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Regional anesthesia at home

Cheng, Gloria S; Choy, Lynna P; Ilfeld, Brian M

Current Opinion in Anaesthesiology: August 2008 - Volume 21 - Issue 4 - p 488–493
doi: 10.1097/ACO.0b013e328303bfb5
Anesthesia outside the operating room: Edited by Francis Bonnet

Purpose of review To review the recently published peer-reviewed literature involving regional anesthesia and analgesia in patients at home.

Recent findings The potential benefits and risks of regional anesthesia and analgesia at home are pertinent queries, and increased data regarding these topics are rapidly becoming available. Of particular interest is the use of continuous peripheral nerve blocks at home and their potential effect upon hospitalization duration and recovery profile.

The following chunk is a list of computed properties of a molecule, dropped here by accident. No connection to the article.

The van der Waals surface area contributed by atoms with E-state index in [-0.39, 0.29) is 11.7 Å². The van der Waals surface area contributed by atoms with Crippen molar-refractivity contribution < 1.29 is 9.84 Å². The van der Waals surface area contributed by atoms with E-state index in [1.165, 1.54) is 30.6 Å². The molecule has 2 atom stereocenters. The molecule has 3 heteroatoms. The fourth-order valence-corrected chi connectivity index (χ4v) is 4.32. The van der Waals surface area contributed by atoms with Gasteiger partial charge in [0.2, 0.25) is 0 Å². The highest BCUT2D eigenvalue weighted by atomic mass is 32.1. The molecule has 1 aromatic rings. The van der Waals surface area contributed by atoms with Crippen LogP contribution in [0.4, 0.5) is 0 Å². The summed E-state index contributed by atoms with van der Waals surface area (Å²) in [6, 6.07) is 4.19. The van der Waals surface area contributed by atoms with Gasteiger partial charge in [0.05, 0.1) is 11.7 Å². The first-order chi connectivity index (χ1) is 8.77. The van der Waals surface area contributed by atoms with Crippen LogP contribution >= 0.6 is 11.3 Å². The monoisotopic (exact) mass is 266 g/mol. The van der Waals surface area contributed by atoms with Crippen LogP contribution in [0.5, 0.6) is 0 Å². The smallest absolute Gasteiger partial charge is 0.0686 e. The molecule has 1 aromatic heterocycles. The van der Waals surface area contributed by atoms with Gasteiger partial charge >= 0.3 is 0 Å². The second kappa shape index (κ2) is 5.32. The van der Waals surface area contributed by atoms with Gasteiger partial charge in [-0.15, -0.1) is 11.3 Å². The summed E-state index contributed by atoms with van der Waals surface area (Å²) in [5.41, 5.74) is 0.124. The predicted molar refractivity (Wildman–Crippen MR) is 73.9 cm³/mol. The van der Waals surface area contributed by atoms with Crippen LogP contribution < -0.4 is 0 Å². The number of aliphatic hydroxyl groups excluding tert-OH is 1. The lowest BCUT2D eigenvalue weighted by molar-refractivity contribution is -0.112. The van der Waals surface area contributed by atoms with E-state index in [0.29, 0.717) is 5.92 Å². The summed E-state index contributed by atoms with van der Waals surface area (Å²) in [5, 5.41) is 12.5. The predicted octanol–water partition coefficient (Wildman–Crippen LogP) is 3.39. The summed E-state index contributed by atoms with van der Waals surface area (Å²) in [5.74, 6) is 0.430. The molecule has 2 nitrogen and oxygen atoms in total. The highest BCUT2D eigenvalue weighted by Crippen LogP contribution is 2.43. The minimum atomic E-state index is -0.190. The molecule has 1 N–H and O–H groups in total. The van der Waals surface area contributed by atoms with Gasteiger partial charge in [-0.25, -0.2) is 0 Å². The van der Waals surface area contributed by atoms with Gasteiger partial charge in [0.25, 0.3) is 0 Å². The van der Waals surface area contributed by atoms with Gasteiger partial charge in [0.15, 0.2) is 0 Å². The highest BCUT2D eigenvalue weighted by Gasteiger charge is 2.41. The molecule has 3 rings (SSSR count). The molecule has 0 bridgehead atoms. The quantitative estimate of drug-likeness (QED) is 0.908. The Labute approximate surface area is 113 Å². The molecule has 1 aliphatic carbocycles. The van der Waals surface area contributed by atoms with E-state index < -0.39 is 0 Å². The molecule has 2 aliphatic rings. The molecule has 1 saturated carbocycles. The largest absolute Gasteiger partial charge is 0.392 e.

Summary Advantages of regional techniques include site-specific anesthesia and decreased postoperative opioid use. For shoulder surgeries, the interscalene block provides effective analgesia with minimal complications, whereas the impact and risks of intraarticular injections remain unclear. Perineural catheters are an analgesic option that offer improved pain relief among other benefits. They are now being used at home in both adult and pediatric populations.

Department of Anesthesiology, University of California San Diego, San Diego, California, USA

Correspondence to Brian M. Ilfeld, MD, MS, Department of Anesthesiology, UCSD Center for Pain Medicine, 9300 Campus Point Dr, MC 7651, La Jolla, CA 92037-7651, USA Tel: +1 858 543 5742; fax: +1 603 258 7782; e-mail:

© 2008 Lippincott Williams & Wilkins, Inc.